Sketch’s native palette isn’t that comfy for some use cases.

The Swatches51 plugin improves the situation. It comes preloaded with plenty of standard palettes, such as the Material palette, Pantone and others. I can mouse over a color to see its name, and I can apply it as a fill or stroke color or copy its HEX value with just a click.

The Swatches plugin with the Material design palette

Zeplin Plugin Link

Last, but not least, I need plugins to create design specifications. One of them is Zeplin.

Zeplin53 is a cloud-based toolset for creating automated design specifications and for designer-developer collaboration. Its main feature is that it reads and parses all of your Sketch artboards in a file, uploads them to a web server, and provides a web interface for other collaborators to view them. Once your artboards have been crunched and uploaded, anyone who checks them out on a computer can click and hover about and see all margins, paddings, fonts, HEX codes and other properties of all objects in the design.

Zeplin plugin in action

This approach to design specifications is quite helpful because it saves the designer from the time-consuming task of doing specifications manually. It could also reduce confusion and misunderstanding with the development team.

Other features of Zeplin that I find quite helpful are: organization for multiple projects, screen versioning (kind of like Git55 but designed for screen mockups), project style guidelines, and optimized asset exporting.

A potential downside of Zeplin is that some companies may have concerns over its cloud-based nature.

Sketch Measure Plugin Link

Zeplin is good for managing and working on entire projects that contain many screens. However, if you’re looking for a simpler (and free) solution, you may want to choose something else: Sketch Measure56.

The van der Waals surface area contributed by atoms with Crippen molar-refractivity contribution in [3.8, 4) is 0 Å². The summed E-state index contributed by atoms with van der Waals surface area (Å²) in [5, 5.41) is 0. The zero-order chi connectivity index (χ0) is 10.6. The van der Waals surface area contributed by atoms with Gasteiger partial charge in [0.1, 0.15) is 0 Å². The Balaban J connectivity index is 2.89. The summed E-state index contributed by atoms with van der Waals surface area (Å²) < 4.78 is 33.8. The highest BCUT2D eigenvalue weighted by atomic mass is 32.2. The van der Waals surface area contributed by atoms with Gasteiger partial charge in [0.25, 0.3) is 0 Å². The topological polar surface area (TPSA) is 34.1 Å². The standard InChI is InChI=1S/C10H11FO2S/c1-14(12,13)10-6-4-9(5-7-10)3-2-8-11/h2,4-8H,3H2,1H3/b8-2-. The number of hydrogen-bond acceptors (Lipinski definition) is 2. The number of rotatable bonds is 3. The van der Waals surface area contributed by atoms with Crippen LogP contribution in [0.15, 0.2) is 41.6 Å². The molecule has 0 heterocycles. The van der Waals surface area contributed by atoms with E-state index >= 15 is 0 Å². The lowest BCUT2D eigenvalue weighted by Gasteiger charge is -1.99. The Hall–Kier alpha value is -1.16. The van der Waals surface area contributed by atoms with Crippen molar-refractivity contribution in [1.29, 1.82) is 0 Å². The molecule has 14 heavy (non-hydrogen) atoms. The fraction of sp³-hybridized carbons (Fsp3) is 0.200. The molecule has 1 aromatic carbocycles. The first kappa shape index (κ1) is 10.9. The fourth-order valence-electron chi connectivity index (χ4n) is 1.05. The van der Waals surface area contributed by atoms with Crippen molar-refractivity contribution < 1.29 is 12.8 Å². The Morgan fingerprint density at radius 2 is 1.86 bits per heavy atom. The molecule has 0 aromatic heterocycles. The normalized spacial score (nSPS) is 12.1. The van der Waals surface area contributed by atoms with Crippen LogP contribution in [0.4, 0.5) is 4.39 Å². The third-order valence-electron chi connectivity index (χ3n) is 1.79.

Using this plugin, you can specify your own design document or let the plugin do the dirty work. Like Zeplin, it will export a web page with your design on it, together with an interactive specification overlay! Unlike Zeplin, everything is done locally, but you won’t have the extra project-management tools at your disposal.

Sketch Measure plugin in action

Compress the generated files to ZIP, give them to your developer, and you might save yourself quite a few hours of work!

Managing My Sketch Plugins Link

With so many plugins, one needs a reliable way to find, install, manage and update them. Sketch’s built-in manager only lists the plugins that are already available, allowing the user to enable and disable each one. This can be useful when you want to debug a plugin that’s acting up, but having to manually search for and install new plugins can be a hassle.

The best solution to this problem is probably the Sketch Toolbox58 app, a simple yet very useful tool. It allows you to install (and uninstall) almost any Sketch plugin out there with a single click. Highly recommended!

Sketch Toolbox’s long list of available plugins.59
Sketch Toolbox’s long list of available plugins (View large version60)

Prototyping And Framer Integration Link

Sometimes, static mockups don’t quite cut it if you need to communicate a more complex idea to developers, particularly for motion design and microinteractions. Some very good tools for interactive prototyping61 are out there, and each takes a different approach to the task.

My prototyping tool of choice is Framer6223.

Framer Link